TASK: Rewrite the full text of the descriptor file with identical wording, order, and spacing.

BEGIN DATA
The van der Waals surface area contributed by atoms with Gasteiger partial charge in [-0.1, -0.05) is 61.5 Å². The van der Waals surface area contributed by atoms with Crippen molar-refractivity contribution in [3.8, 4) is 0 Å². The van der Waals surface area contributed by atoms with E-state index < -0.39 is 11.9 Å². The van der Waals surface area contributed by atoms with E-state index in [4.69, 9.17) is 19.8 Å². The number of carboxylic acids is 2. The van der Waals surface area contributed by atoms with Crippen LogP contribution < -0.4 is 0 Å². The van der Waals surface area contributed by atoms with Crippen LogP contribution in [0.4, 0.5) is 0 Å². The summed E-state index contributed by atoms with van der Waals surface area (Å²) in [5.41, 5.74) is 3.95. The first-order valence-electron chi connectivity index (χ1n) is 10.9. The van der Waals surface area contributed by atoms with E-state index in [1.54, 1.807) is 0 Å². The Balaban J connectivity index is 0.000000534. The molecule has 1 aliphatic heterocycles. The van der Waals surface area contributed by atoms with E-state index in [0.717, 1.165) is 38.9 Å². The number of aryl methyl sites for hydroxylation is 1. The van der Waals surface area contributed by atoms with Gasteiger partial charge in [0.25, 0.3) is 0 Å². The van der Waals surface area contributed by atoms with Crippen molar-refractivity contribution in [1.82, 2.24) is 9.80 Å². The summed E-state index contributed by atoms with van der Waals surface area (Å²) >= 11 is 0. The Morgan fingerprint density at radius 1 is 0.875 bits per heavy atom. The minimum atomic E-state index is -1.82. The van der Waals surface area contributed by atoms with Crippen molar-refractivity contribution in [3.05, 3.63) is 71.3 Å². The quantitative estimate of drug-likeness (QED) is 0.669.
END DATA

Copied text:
The van der Waals surface area contributed by atoms with Gasteiger partial charge in [-0.1, -0.05) is 61.5 Å². The van der Waals surface area contributed by atoms with Crippen molar-refractivity contribution in [3.8, 4) is 0 Å². The van der Waals surface area contributed by atoms with E-state index < -0.39 is 11.9 Å². The van der Waals surface area contributed by atoms with E-state index in [4.69, 9.17) is 19.8 Å². The number of carboxylic acids is 2. The van der Waals surface area contributed by atoms with Crippen LogP contribution < -0.4 is 0 Å². The van der Waals surface area contributed by atoms with Crippen LogP contribution in [0.4, 0.5) is 0 Å². The summed E-state index contributed by atoms with van der Waals surface area (Å²) in [5.41, 5.74) is 3.95. The first-order valence-electron chi connectivity index (χ1n) is 10.9. The van der Waals surface area contributed by atoms with E-state index in [1.54, 1.807) is 0 Å². The Balaban J connectivity index is 0.000000534. The molecule has 1 aliphatic heterocycles. The van der Waals surface area contributed by atoms with E-state index in [0.717, 1.165) is 38.9 Å². The number of aryl methyl sites for hydroxylation is 1. The van der Waals surface area contributed by atoms with Gasteiger partial charge in [0.25, 0.3) is 0 Å². The van der Waals surface area contributed by atoms with Crippen molar-refractivity contribution in [1.82, 2.24) is 9.80 Å². The summed E-state index contributed by atoms with van der Waals surface area (Å²) >= 11 is 0. The Morgan fingerprint density at radius 1 is 0.875 bits per heavy atom. The minimum atomic E-state index is -1.82. The van der Waals surface area contributed by atoms with Crippen molar-refractivity contribution in [3.05, 3.63) is 71.3 Å². The quantitative estimate of drug-likeness (QED) is 0.669.